The final theme explored in this section is redemption. Rosenzweig holds that the word is created teleologically, but that this telos is not discernible by mere human reason. We are only becoming what we were intended to be, and are not yet transformed into our intended form of life, which Rosenzweig calls, “immortality,” “eternal life,” or “soul.” Our true nature is hidden and if we were to ground our moral vision on only what we can discover on our own steam, we “disenchant” ourselves and the world. Our true nature is mysterious, “uncanny.” However, this is not to say that Rosenzweig thinks there is a break between what we are and our eschatological end. What we are now is the raw material of what we will be. We will endure through the change, even if we could not see final destination by our own dim lights. God’s command is consistent with nature, though it is not determined by it.

Thus, Rosenzweig’s view of the moral life is one that takes seriously both nature and divine command without collapsing one into the other. God’s creation is rich with telos, but that telos can only be understood and obtained by divine revelation or grace. Apart from providence, we cannot know or become what we were intended to be. Further, Rosenzweig suggests that it is the love of God that provides sufficient motivation to be moral. God is the right kind of person in the right kind of relation to us to ground a robust moral realism.

Image: By Frank Behnsen at German Wikipedia, CC BY-SA 3.0, https://commons.wikimedia.org/w/index.php?curid=11214437

Good God Panel Discussion with Baggett, Walls, Copan, and Craig (Part III)

Part I

At the 63rd Annual Meeting of the Evangelical Theological Society, Dr. Baggett and Dr. Walls were invited to participate in a panel discussion of their book Good God with Paul Copan and William Lane Craig offering some critique and feedback on their work. Baggett and Walls provide a concise summary of the book, which is a cumulative and abductive moral argument for theism, while Copan and Craig offer insightful analysis. If you are interested in better understanding the moral argument in general or its abductive version in particular, this discussion will be well worth your time.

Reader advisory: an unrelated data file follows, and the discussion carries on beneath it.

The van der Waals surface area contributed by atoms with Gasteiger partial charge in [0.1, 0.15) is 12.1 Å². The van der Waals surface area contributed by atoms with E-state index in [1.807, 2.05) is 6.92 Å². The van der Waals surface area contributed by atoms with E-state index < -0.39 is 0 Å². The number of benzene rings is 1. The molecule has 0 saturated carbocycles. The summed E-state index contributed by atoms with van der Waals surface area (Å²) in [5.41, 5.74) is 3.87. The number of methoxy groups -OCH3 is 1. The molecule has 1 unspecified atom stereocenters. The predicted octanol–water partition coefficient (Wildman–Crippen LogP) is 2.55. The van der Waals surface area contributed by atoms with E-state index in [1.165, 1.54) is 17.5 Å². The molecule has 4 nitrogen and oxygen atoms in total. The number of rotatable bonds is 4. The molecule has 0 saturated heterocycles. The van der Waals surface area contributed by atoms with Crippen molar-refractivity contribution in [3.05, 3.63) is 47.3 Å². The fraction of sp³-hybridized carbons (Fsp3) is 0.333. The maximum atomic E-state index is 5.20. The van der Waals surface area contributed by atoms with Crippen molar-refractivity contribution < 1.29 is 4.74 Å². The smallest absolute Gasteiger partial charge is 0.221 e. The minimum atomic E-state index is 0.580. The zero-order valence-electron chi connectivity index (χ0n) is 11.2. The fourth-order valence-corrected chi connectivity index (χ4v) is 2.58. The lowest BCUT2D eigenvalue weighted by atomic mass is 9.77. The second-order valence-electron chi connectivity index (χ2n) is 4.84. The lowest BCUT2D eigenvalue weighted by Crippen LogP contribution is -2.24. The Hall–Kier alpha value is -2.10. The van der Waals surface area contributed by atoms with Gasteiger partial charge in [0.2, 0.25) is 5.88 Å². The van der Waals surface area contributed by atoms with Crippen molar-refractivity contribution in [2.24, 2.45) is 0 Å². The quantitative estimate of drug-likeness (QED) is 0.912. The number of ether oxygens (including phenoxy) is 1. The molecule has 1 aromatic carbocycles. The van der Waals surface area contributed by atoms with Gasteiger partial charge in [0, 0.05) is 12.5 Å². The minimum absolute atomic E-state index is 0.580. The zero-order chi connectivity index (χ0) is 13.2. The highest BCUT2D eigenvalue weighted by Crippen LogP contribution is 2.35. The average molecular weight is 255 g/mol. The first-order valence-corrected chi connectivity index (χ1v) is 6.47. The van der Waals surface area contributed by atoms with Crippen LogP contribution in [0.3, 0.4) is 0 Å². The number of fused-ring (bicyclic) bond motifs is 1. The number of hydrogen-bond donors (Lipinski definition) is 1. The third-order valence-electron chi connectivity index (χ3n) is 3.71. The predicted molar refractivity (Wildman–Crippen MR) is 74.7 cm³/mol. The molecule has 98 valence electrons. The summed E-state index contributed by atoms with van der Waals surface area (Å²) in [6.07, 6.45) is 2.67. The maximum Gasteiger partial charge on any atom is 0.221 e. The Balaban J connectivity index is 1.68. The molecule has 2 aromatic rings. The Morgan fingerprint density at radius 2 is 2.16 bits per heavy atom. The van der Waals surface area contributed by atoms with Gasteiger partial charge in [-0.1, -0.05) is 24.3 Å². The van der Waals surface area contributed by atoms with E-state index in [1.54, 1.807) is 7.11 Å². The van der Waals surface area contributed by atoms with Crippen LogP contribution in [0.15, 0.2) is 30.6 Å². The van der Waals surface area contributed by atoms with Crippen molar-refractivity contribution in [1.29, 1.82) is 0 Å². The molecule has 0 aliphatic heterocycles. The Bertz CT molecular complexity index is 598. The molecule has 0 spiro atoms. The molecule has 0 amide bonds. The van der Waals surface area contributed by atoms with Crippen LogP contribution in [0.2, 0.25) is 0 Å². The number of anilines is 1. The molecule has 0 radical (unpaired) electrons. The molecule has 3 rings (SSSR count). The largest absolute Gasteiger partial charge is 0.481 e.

In Part III, the panelists (Baggett, Craig, Copan, and Walls) field questions about the effectiveness of abduction, the consistency of the abductive moral argument, and a few more on the subject of Calvinism.

Image: By Internet Archive Book Images – The Prodigal Son. Creative Commons. 

Good God Panel Discussion Q and A

 

Good God Panel Discussion with Baggett, Walls, Copan, and Craig (Part II)

Part I

At the 63rd Annual Meeting of the Evangelical Theological Society, Dr. Baggett and Dr. Walls were invited to participate in a panel discussion of their book Good God with Paul Copan and William Lane Craig offering some critique and feedback on their work. Baggett and Walls provide a concise summary of the book, which is a cumulative and abductive moral argument for theism, while Copan and Craig offer insightful analysis. If you are interested in better understanding the moral argument in general or its abductive version in particular, this discussion will be well worth your time.

In Part II, Jerry Walls explains why it was necessary to address Calvinism in their moral argument. William Lane Craig responds to the critique of the deductive moral argument in Good God. And finally David Baggett responds to Craig by offering a defense of the abductive moral argument.

Part IIA – Jerry Walls on Calvinism

Part IIB – William Lane Craig Defense of Deduction

Part IIC – David Baggett Defense of Abduction

Good God Panel Discussion with Baggett, Walls, Copan, and Craig (Part I)

Part II

At the 63rd Annual Meeting of the Evangelical Theological Society, Dr. Baggett and Dr. Walls were invited to participate in a panel discussion of their book Good God with Paul Copan and William Lane Craig offering some critique and feedback on their work. Baggett and Walls provide a concise summary of the book, which is a cumulative and abductive moral argument for theism, while Copan and Craig offer insightful analysis. If you are interested in better understanding the moral argument in general or its abductive version in particular, this discussion will be well worth your time.